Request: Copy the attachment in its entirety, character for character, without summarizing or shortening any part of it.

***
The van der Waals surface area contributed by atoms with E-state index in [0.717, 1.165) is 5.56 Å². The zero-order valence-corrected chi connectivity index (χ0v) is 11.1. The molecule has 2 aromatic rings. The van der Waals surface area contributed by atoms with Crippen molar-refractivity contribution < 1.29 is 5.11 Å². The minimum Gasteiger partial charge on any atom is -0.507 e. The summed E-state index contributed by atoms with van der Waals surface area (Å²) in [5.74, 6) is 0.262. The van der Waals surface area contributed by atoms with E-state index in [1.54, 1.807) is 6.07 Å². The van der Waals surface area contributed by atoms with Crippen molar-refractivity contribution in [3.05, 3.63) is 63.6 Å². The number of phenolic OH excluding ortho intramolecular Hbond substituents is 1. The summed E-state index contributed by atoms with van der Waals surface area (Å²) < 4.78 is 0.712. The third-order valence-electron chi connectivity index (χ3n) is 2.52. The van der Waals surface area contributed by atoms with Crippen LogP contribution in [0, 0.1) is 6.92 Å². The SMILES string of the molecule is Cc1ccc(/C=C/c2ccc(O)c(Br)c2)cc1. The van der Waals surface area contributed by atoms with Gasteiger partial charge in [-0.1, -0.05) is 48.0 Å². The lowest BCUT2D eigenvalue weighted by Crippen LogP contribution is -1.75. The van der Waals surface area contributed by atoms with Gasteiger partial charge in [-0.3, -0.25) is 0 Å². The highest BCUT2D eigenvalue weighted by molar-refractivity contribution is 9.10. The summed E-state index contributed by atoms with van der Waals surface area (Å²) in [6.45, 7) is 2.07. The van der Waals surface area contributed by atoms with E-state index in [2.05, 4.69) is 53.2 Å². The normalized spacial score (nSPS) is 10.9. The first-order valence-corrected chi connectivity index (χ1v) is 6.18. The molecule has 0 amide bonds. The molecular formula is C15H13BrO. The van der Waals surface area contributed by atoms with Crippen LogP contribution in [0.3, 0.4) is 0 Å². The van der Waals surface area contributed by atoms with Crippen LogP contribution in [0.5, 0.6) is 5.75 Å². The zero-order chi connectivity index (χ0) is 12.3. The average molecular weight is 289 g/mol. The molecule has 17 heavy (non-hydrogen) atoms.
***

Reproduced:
The van der Waals surface area contributed by atoms with E-state index in [0.717, 1.165) is 5.56 Å². The zero-order valence-corrected chi connectivity index (χ0v) is 11.1. The molecule has 2 aromatic rings. The van der Waals surface area contributed by atoms with Crippen molar-refractivity contribution < 1.29 is 5.11 Å². The minimum Gasteiger partial charge on any atom is -0.507 e. The summed E-state index contributed by atoms with van der Waals surface area (Å²) in [5.74, 6) is 0.262. The van der Waals surface area contributed by atoms with E-state index in [1.54, 1.807) is 6.07 Å². The van der Waals surface area contributed by atoms with Crippen molar-refractivity contribution in [3.05, 3.63) is 63.6 Å². The number of phenolic OH excluding ortho intramolecular Hbond substituents is 1. The summed E-state index contributed by atoms with van der Waals surface area (Å²) < 4.78 is 0.712. The third-order valence-electron chi connectivity index (χ3n) is 2.52. The van der Waals surface area contributed by atoms with Crippen LogP contribution in [0, 0.1) is 6.92 Å². The SMILES string of the molecule is Cc1ccc(/C=C/c2ccc(O)c(Br)c2)cc1. The van der Waals surface area contributed by atoms with Gasteiger partial charge in [-0.1, -0.05) is 48.0 Å². The lowest BCUT2D eigenvalue weighted by Crippen LogP contribution is -1.75. The van der Waals surface area contributed by atoms with Gasteiger partial charge in [-0.3, -0.25) is 0 Å². The highest BCUT2D eigenvalue weighted by molar-refractivity contribution is 9.10. The summed E-state index contributed by atoms with van der Waals surface area (Å²) in [6.45, 7) is 2.07. The van der Waals surface area contributed by atoms with E-state index in [2.05, 4.69) is 53.2 Å². The normalized spacial score (nSPS) is 10.9. The first-order valence-corrected chi connectivity index (χ1v) is 6.18. The molecule has 0 amide bonds. The molecular formula is C15H13BrO. The van der Waals surface area contributed by atoms with Crippen LogP contribution in [0.3, 0.4) is 0 Å². The van der Waals surface area contributed by atoms with Crippen LogP contribution in [0.5, 0.6) is 5.75 Å². The zero-order chi connectivity index (χ0) is 12.3. The average molecular weight is 289 g/mol. The molecule has 17 heavy (non-hydrogen) atoms.